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Free language course launched by the Open University

By David Porter

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A free online course in Scots language and culture has been launched by The Open University (OU) and Education Scotland.

The only course of its kind, it represents a novel approach to language learning by teaching Scots through the context in which it’s spoken, highlighting the role of Scots in Scottish culture and society, past and present.

Senior Lecturer in Languages at the OU, Sylvia Warnecke said: “As Scots grows in popularity, it feels right to show how as a language it has developed over time as a vital aspect of Scottish culture and history and how it links to other European languages.

“The course is written to appeal both to existing Scots speakers and those new to the language.

“It will give learners a chance to practice using the language themselves and develop their understanding of written and spoken Scots in different dialects.

“There’s something here for everyone!”

The course has been developed over the last two years in partnership with the Scots community and is intended to help grow knowledge and understanding of Scots, and its history, in Scotland and further afield. Its launch comes in the UN’s International Year of Indigenous Languages.

Author and contributor to the course James Robertson said: “This comprehensive course underlines the range, vitality and national significance of Scots.

“It shows what a crucial and integral part of Scottish culture and identity Scots has been and continues to be.

“Anybody who dips into this course, let alone completes it, will emerge with a greater understanding not only of the language but of Scotland itself.”

Scots Scriever at the National Library of Scotland, Dr Michael Dempster, added: “As a first language Scots speaker, and someone who teaches other speakers about their language, this course is a significant step forward in the continued recognition and understanding of our language.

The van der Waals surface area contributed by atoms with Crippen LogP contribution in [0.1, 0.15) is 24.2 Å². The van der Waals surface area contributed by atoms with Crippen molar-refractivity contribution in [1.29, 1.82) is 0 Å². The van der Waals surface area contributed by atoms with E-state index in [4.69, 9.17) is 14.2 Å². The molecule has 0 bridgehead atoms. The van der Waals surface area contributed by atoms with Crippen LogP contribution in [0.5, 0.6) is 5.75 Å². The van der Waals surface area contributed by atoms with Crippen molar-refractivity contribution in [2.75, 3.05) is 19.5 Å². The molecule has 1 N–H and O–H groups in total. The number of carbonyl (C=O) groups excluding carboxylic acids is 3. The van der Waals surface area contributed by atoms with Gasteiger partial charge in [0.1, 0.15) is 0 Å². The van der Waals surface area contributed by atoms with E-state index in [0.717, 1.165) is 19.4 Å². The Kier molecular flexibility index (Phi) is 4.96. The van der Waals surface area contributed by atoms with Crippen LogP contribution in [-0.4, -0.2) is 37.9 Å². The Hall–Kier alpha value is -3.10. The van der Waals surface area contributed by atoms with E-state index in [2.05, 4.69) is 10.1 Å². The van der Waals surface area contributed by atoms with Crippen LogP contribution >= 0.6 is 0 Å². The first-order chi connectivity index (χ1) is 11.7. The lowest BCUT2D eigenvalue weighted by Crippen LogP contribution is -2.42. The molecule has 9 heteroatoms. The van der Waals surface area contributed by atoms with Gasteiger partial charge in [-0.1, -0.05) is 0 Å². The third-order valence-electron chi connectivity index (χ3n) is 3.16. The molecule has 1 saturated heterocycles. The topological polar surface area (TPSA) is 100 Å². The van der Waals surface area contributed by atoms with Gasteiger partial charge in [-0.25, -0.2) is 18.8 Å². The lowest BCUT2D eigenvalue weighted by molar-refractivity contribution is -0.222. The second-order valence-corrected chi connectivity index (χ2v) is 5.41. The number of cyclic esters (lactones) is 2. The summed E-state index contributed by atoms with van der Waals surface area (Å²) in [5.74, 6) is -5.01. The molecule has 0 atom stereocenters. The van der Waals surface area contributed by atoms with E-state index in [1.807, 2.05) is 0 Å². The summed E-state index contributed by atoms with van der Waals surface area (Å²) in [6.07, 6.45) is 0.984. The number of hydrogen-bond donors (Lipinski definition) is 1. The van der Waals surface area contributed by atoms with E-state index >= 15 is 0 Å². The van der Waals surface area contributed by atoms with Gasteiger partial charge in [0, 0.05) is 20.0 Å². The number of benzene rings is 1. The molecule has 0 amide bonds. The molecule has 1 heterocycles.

“By taking this course speakers will discover their own spoken language in locations, historical periods, and contexts that they've perhaps never encountered it before.

“They will discover variations from their own speech in the wide range of dialects and literary forms represented here, but a clear commonality across all Scots really leaps out.

“The diverse selection of expert contributors offers a uniquely wide range of perspectives on the language.

“This is an excellent resource for both Scots speakers and learners, gie it a shot!”

It’s also hoped that the course will be used in the classroom by teachers and other educators.

Scots Language Coordinator at Education Scotland Bruce Eunson said:”It is a braw addition to Scots language education materials, offering support to a great many – whether studying on your own, starting from the very beginning, and wanting to read about the history of Scots – or working within a wider group, wanting to improve your understanding and communicating skills in contemporary Scots.

“We hope this course will be welcomed by practitioners and teaching staff across the country and that all enjoy stravaigin alang the gates and wynds o this learning journey.”

The course has been tested with learners to ensure that it delivers its learning outcomes and that it meets the needs of as wide an audience as possible.

The course is split into two parts and the first part is now available free on the OU’s OpenLearn Create platform.

The second part will be online by the end of the year.

The course is flexible and learners can study at a time and place that suits them.

It should take around 40 hours to complete both parts and those completing the course will receive a digital badge to acknowledge their study.

It can be accessed via https://www.open.edu/openlearncreate/course/index.php?categoryid=382

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